PITFALL #4: ASSUMING THAT TENANCY BY THE ENTIRETY PROVIDES ADEQUATE PROTECTION. Tenancy by the Entirety (TBE) is a form of ownership recognized under common law, which can be created and exist only during marriage. Traditionally, one spouse cannot transfer or mortgage TBE property without the other spouse’s written consent (although statutes have changed this in certain states). Married individuals living in states like Michigan may believe that their assets are completely protected if they are held as TBE. Although a creditor of one spouse generally cannot reach traditional TBE property in states recognizing TBE, bankruptcy courts have been known to find ways to reach the debtor spouse’s interest, by partition or foreclosure, or otherwise. There are no gift tax concerns in creating the TBE, if the donee spouse is a US citizen. Finally, death or divorce ends any TBE protection and thereby exposes the property to the claims of the spouse’s creditors (if the debtor spouse survives.)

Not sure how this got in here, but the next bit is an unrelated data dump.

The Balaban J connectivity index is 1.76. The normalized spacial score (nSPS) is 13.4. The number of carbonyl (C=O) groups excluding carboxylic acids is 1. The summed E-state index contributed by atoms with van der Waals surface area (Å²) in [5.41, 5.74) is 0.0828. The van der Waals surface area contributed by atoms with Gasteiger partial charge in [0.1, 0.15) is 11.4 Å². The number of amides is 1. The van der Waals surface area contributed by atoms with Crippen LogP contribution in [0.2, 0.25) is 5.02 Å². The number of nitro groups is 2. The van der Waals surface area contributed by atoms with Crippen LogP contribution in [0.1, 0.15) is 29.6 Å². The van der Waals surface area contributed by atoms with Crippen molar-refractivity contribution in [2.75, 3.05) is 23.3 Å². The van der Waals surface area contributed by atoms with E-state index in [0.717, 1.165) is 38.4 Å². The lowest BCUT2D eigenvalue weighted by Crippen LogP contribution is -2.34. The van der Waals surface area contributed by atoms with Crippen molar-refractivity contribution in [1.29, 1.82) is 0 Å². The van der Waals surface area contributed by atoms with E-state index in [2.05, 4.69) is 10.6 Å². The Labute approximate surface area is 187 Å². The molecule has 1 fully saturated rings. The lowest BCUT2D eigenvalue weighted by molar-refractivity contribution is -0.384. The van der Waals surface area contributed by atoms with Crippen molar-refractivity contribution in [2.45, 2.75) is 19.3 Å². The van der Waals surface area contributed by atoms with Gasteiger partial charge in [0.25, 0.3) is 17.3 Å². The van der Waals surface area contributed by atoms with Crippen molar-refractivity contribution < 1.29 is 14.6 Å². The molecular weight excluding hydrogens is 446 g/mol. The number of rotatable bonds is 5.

PITFALL #5: GIVING UP OWNERSHIP OR CONTROL. An individual (“original owner”) re-titles solely owned property with another added owner as tenants in common (TIC) or as joint tenants with right of survivorship (JTWROS). A TIC is a form of ownership that permits one owner to transfer his interest without the consent of the other. Since either owner may transfer his/her interest without the other’s consent, the creditor of either owner may reach that debtor’s interest in the property. The death of the added owner would not, absent a provision in that person’s will (or under state intestate succession law), return the property interest to the original owner. Creditors (including spouses) of the estate of the deceased added owner would be able to reach the deceased’s interest in the property held as TIC. Thus, the surviving original owner could end up with an unwanted and uncooperative “partner” (creditor or spouse of the added owner). A JTWROS is similar to a TIC in that it is also unilaterally severable; one owner may transfer his/her interest without the other’s consent. Therefore, while the transferee is alive, his/her creditors (including spouses) may reach the interest in the property. The JTWROS differs from a TIC only upon the death of one of the co-owners. Should the original owner die first, the original owner’s creditors would be out of luck, as the entire property interest would belong to the added owner. Conversely, should the added owner die first, the entire property interest would vest back in the original owner, providing no protection from the original owner’s creditors. The creation of a TIC or a JTWROS is subject to fraudulent transfer scrutiny should not be considered an effective protective strategy.